Thomas Scalea

Thomas Scalea, MD, FACS

University of Maryland School of Medicine

When Life Is on the Line

Injury kills one person every three minutes in the U.S. It’s the leading cause of death for Americans under 45. And when life is on the line in Maryland, the person most likely to save it is Thomas Scalea, MD, FACS, physician-in-chief at the world’s most advanced trauma center.

Scalea leads a team of nearly 500 physicians, nurses, technicians, and staff at the University of Maryland R Adams Cowley Shock Trauma Center. They serve more than 8,000 critically injured patients each year. Ninety-seven percent of them survive.

More than 50 years ago, Shock Trauma’s founder, R Adams Cowley, MD, coined the term “the golden hour,” describing the critical period of time during which treatment of traumatically injured patients has the highest likelihood of preventing death. These golden hours happen 24/7 at Shock Trauma―the first and busiest trauma center in the nation―and Scalea describes the trauma surgeon as the person choreographing “a seemingly chaotic ballet.”

Despite the apparent chaos, Scalea says clinical care at Shock Trauma is actually “streamlined, focused, and precise,” as the team treats not only multiple patients at a time, but often multiple trauma sites on each patient. The team has to be able to spring into action at a moment’s notice, and expand and contract resources to serve the relentless flow of patients suffering life-threatening injuries. “Nurses, technical support personnel, and physicians from several different disciplines must be able to evaluate and treat simultaneously,” says Scalea.

To call the pace “hectic” is an understatement. “The trauma surgeon must be a primary care physician and an intensivist at the same time,” he says. He or she must be able to perform complex surgical procedures in all areas of the body. “Subspecialty consultation,” Scalea adds, “would almost always take too long.”

Sixty minutes―the golden hour―isn’t a lot of time. Fortunately, Scalea says, “the entire state can get to our roof in about 50 minutes with decent weather.” The roof is where the helicopters land, and where you’ll often find Scalea in his pink scrubs, waiting for the critically injured.

Shock Trauma can accept four air medical transport patients at a time. A new helicopter landing pad added in 2013 can hold heavier state helicopters―or Marine One, carrying the U.S. president. As it turns out, that’s important; if the president is injured in the state of Maryland, the Maryland response is that the president is treated at Shock Trauma.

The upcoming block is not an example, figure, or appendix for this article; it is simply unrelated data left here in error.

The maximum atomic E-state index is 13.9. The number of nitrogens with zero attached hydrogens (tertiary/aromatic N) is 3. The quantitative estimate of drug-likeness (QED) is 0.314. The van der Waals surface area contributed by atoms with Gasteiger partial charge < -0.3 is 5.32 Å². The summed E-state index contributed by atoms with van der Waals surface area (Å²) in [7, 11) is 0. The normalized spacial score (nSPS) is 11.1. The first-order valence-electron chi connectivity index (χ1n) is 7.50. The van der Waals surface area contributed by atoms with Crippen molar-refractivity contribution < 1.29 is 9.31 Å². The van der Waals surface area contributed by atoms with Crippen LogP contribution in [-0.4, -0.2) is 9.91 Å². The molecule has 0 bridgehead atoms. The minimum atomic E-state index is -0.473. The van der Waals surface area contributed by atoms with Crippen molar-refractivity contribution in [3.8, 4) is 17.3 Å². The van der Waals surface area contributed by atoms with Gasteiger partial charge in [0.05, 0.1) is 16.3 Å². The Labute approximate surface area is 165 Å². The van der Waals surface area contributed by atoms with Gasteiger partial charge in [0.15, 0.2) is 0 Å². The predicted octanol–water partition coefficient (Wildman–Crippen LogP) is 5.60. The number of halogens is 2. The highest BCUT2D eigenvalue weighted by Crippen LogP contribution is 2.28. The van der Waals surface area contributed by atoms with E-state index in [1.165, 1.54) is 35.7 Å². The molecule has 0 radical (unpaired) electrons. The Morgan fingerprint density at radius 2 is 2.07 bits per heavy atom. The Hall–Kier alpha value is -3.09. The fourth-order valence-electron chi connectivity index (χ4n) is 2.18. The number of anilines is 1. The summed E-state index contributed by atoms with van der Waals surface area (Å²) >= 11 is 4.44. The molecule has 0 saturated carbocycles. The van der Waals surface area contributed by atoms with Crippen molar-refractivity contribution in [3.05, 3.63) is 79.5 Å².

Of course, injury is impartial, affecting people of all ages, races, incomes, and backgrounds. And everyone gets the same exceptional level of care at Shock Trauma, Scalea says.

The number of people receiving that care is extraordinary. An average U.S. trauma center serves around 3,000 patients a year. The R Adams Cowley Shock Trauma Center more than doubles that number. In part, that’s because Maryland’s Shock Trauma Center is the largest facility of its kind in the country. For years, Shock Trauma operated at more than twice its capacity, making room for nearly 8,000 patients each year in a facility designed to care for 3,500. But a $160 million Critical Care Tower, completed in 2013, added 140,000 square feet of space, including 64 new patient rooms and four new operating rooms.

Another reason for the large number of patients served has to do with treatment protocols Scalea has implemented since becoming physician-in-chief in 1997. Daily discharge planning rounds for all patients, together with streamlined administrative procedures, have reduced the average length of stay by 15 percent. That saves costs, but it also allows Shock Trauma to treat more people. Indeed, about 40 percent more patients are served each year than were served prior to Scalea’s appointment.

And then there’s Scalea’s policy to admit any patient who would be best served by Shock Trauma’s expertise. This no-refusal policy means Scalea, himself, is a round-the-clock fixture at Shock Trauma, where he works 100-plus-hour weeks. “I really care about what I do in all its facets,” Scalea says. “It’s why I don’t feel put upon to work as much as I do. What could be better than doing this?”

“Doing this” involves taking night calls, performing more than 600 surgeries each year, conducting pioneering research in trauma care, and directing the Program in Trauma at the University of Maryland School of Medicine, where he serves as the Francis X. Kelly Distinguished Professor of Trauma Surgery. The program is the only multidisciplinary dedicated physician group practice in the U.S. that cares for injury; virtually all clinical practice takes place at Shock Trauma.

His work also involves teaching others how to care for the critically injured, including those doing so on the battlefield, where shock and trauma are the norm. Shock Trauma physicians, nurses, and technicians have trained thousands of U.S. Air Force personnel in trauma care. Scalea has gone into the war zones himself―into Iraq and Afghanistan and Kuwait―to see how well the training works.

In a way, Scalea’s training of military medical personnel gets back to Shock Trauma’s roots. R. Adams Cowley began developing his ideas about rapid treatment for seriously injured patients while serving as a U.S. Army surgeon in Europe just after World War II. Dr. Cowley called shock “a momentary pause in the act of death,” a process that once set in motion was irreversible. His goal was to make it reversible.

That’s Thomas Scalea’s goal as well. To stop death. To reverse it. “I absolutely believe I’m saving that person’s life, even right up until they die. We believe we can do the impossible, and sometimes we do.”